Connect Blog

fsm logo enWhyHunger is excited to be participating in the upcoming World Social Forum (WSF) in Montreal, where tens of thousands of people from groups in civil society, organizations and social movements will gather to strategize for global social justice. Since it began in 2001, the WSF has been one of the most important convergences in the world for people who want to build a sustainable and inclusive world, where every person and every people has its place and can make its voice heard. This year marks the first time the WSF will take place in North America, and WhyHunger is playing a large role in the Forum, organizing two workshops and bringing together many alliances and networks from across many sectors.

The organizers of the World Social Forum say “Another world is needed. Together, it is possible!” In that spirit, WhyHunger is bringing together many different international and national social movements and alliances to solve problems in the US. We are organizing two roundtables, one focused on the Human Right to Food in the US and the other focused on People’s Agrarian Reform.

 WhyHunger WSF2016 Roundtables Invite

The Human Right to Food in the US – Roundtable

It is important to understand hunger as a violation of human rights, because the data shows that people are hungry because the current food regime is focused on making profits, not feeding people. Year after year, the United States overproduces staple grains, yet according to the US Department of Agriculture, over 14% of the households in the US are food insecure. Feeding America – a network of food banks and pantries – estimates that there are currently 48 million people who are food insecure in this country.

The fact that human rights to food is re-emerging in the debate around hunger is a reflection of the fact that families in the Global North are still suffering after the neo-liberal policies and fiscal austerity that followed the 2008 financial crisis. In order to end hunger, we need to protect the human rights of the families facing hunger, which means developing the leadership of farmworkers, farmers, and vulnerable families and learning how to build a national alliance around the Right to Food framework in the US.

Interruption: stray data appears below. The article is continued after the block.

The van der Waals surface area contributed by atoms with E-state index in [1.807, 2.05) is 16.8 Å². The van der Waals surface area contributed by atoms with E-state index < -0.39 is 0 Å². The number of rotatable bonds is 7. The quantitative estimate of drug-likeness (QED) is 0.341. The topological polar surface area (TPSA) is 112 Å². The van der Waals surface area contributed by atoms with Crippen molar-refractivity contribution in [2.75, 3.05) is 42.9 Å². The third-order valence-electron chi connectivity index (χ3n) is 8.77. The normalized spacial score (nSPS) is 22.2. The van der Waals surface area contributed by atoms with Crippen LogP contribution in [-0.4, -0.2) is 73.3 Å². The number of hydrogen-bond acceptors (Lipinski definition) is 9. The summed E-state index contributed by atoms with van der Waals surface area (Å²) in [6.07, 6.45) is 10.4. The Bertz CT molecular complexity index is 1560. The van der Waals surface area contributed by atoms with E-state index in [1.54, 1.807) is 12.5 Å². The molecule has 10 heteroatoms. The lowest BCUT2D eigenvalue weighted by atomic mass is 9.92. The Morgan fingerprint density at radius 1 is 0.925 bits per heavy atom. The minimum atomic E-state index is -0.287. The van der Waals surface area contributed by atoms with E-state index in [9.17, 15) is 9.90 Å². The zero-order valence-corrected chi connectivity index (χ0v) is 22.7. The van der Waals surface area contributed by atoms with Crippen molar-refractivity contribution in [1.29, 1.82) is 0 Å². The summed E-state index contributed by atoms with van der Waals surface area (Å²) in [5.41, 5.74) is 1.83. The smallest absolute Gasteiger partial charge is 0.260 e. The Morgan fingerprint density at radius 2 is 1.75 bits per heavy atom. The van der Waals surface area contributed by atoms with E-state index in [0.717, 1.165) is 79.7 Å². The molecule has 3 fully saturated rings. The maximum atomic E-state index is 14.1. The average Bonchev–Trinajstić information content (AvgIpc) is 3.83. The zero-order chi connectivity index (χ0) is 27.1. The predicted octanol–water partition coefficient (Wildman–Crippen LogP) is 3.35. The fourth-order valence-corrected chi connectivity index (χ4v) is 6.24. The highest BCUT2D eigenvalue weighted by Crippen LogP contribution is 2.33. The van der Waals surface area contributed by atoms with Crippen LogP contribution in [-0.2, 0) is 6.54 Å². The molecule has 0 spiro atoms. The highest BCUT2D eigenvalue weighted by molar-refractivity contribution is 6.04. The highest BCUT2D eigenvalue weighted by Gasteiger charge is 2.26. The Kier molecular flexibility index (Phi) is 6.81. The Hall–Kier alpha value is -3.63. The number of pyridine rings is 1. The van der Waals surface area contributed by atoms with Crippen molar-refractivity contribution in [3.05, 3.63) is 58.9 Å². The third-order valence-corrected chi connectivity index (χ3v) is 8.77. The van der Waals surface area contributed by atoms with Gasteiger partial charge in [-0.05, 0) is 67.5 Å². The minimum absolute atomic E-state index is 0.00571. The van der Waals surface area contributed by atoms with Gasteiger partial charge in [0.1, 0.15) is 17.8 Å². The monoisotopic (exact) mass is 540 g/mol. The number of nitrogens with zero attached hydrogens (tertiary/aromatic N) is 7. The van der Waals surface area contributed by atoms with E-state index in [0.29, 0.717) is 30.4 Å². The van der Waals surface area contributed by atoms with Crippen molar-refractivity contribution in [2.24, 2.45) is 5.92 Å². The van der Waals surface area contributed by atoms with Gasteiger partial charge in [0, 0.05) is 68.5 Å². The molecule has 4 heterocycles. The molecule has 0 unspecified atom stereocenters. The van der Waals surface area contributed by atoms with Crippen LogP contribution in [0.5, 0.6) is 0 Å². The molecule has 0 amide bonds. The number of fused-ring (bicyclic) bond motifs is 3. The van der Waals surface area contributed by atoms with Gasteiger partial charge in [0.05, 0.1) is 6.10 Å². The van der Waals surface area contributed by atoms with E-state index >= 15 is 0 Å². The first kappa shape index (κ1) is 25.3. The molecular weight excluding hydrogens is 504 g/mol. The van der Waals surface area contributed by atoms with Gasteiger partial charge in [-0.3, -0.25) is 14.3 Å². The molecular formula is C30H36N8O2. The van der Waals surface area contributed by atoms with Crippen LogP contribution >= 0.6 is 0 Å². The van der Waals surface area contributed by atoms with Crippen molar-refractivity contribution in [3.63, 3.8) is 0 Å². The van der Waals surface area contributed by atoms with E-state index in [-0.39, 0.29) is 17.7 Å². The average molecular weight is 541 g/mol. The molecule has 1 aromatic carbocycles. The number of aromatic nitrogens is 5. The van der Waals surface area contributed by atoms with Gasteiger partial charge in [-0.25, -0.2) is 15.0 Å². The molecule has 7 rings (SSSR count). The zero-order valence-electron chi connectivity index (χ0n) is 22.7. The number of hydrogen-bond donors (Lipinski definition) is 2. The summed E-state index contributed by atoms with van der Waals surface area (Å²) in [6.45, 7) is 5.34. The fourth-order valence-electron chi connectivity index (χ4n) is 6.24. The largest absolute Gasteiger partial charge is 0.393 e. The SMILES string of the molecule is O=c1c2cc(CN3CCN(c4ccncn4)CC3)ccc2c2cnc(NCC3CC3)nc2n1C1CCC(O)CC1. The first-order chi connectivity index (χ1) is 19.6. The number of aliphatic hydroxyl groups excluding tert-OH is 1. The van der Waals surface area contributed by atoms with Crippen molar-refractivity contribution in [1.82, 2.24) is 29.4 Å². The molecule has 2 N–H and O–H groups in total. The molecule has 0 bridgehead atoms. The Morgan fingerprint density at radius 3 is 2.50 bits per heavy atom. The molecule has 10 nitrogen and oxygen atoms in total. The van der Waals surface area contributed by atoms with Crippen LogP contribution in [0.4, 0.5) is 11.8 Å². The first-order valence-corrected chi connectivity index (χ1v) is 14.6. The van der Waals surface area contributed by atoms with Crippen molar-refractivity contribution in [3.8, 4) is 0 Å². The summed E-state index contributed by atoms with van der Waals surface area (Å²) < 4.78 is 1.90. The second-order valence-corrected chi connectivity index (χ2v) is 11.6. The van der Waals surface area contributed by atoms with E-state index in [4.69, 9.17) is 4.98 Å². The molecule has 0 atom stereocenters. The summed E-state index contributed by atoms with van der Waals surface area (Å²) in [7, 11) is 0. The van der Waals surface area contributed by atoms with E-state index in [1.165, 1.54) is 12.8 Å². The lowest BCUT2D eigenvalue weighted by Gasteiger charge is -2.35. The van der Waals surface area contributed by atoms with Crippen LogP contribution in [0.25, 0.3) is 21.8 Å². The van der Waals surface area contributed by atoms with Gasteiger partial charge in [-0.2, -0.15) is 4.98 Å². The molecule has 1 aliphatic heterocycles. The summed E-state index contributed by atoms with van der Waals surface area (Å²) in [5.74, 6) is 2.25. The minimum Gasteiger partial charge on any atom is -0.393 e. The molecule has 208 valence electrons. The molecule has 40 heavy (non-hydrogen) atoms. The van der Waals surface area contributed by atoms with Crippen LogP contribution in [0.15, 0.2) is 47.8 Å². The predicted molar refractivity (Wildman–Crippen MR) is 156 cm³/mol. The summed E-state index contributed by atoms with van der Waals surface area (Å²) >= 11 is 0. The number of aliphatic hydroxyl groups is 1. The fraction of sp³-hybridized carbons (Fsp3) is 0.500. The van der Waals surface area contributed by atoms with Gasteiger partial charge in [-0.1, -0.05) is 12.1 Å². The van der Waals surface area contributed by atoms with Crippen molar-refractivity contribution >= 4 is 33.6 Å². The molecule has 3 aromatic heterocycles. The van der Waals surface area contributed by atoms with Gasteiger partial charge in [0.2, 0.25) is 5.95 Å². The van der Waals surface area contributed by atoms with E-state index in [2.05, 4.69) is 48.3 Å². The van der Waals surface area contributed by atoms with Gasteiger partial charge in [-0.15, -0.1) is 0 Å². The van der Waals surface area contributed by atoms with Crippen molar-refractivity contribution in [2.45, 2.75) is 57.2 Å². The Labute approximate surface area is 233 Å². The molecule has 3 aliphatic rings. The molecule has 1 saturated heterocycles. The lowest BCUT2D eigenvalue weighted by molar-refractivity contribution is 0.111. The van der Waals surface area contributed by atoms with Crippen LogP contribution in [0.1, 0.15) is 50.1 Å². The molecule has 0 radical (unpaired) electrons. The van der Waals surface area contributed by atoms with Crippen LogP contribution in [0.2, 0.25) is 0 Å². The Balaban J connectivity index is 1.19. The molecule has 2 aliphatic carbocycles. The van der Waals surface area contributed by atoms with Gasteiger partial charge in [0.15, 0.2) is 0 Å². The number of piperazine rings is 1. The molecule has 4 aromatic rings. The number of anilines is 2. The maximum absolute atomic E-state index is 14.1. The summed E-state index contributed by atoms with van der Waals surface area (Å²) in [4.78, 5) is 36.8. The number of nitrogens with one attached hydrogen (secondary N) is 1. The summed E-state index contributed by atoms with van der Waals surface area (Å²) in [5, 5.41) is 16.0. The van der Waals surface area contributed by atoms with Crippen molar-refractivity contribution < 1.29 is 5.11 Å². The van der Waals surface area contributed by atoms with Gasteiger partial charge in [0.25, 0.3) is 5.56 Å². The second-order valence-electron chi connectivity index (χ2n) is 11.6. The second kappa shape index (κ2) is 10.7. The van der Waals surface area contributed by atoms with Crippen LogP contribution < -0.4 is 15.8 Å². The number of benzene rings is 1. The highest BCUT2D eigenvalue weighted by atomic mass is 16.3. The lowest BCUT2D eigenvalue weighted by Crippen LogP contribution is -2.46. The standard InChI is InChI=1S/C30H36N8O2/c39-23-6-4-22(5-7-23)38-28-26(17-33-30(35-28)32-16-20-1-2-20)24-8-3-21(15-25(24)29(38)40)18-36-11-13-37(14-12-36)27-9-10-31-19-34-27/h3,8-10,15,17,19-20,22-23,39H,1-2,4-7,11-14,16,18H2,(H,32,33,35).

This panel will highlight the perspectives of farmworkers, farmers and scholars around the issue of food as a human right in the US. Speakers from Via Campesina – North America, Closing the Hunger Gap, allies, scholars and more will address the opportunities and challenges on how to build a nationwide alliance around the Right to Food framework in the country.

Will you be in Montreal? Join us at the roundtable!
The  Right to Food in the United States
Date/time:  August 11th, 2016; 1:00 p.m. – 3:00 p.m.
Venue: Université du Québec à Montréal – Pavillon SB (Local SB-M220)
141, avenue du Président-Kennedy. Montréal, QC, Canada

People’s Agrarian Reform: What does it mean for North America? – Roundtable

The international peasant movement La Via Campesina organized the International Conference on Agrarian Reform last April, where they brought 130 representatives from 28 countries together to talk about the need for agrarian reform that not only redistributes land to farmers, but ensures that all of society has a healthy and just food system. Via Campesina asks:

“Now we ask, which is better? Do we want a countryside without peasants, trees or biodiversity? Do we want a countryside full of monocultures and feedlots, agrochemicals and GMOs, producing exports and junk food, causing climate change and undermining the adaptive capacity of communities? Do we want pollution, illness, and massive migration to cities? Or do we want a countryside made up of the food producing territories of peasants, indigenous peoples, family farmers, artisanal fisherfolk, and other rural peoples, based on human dignity and diverse knowledges and cosmovisions, with trees, biodiversity, and the agroecological production of healthy food, which cool the planet, produce food sovereignty and take care of Mother Earth?”

We are planning to bring together allies from La Via Campesina, the US Food Sovereignty Alliance, the Grassroots Global Justice Alliance, and the National Black Food and Justice Alliance to learn about the meaning of People’s Agrarian Reform in the context of the global struggle for food sovereignty and climate justice and discuss the challenges and opportunities raised in the International Conference. The speakers will also reflect on how this framework can contribute to the building of a broader alliance between different sectors in the North American context.

Will you be in Montreal? Join us at the roundtable!

People’s Agrarian Reform: What does it mean for North America?
Date/time:  August 12th, 2016; 9:00 - 11:30
Venue: Université du Québec à Montréal – Pavillon SB (Local SB-M220)
141, avenue du Président-Kennedy. Montréal, QC, Canada

The WSF is going to be a great opportunity for us to build new relationships and strategize with partners and allies from around the world about critical issues that affect us all. In August we’ll share learnings, pictures, stories and actions with you about our WSF takeaways, so stay tuned! 

Have questions, want to connect at the WSF? Email This email address is being protected from spambots. You need JavaScript enabled to view it. 

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WhyHunger’s Saulo Araujo is heading to St. Louis with the US Food Sovereignty Alliance to join workers, organizers, community members and allies from 50+ organizations across the country in a national action to demand accountability from “Bid Coal” to workers and their polluted and economically devastated communities.  Below is the...

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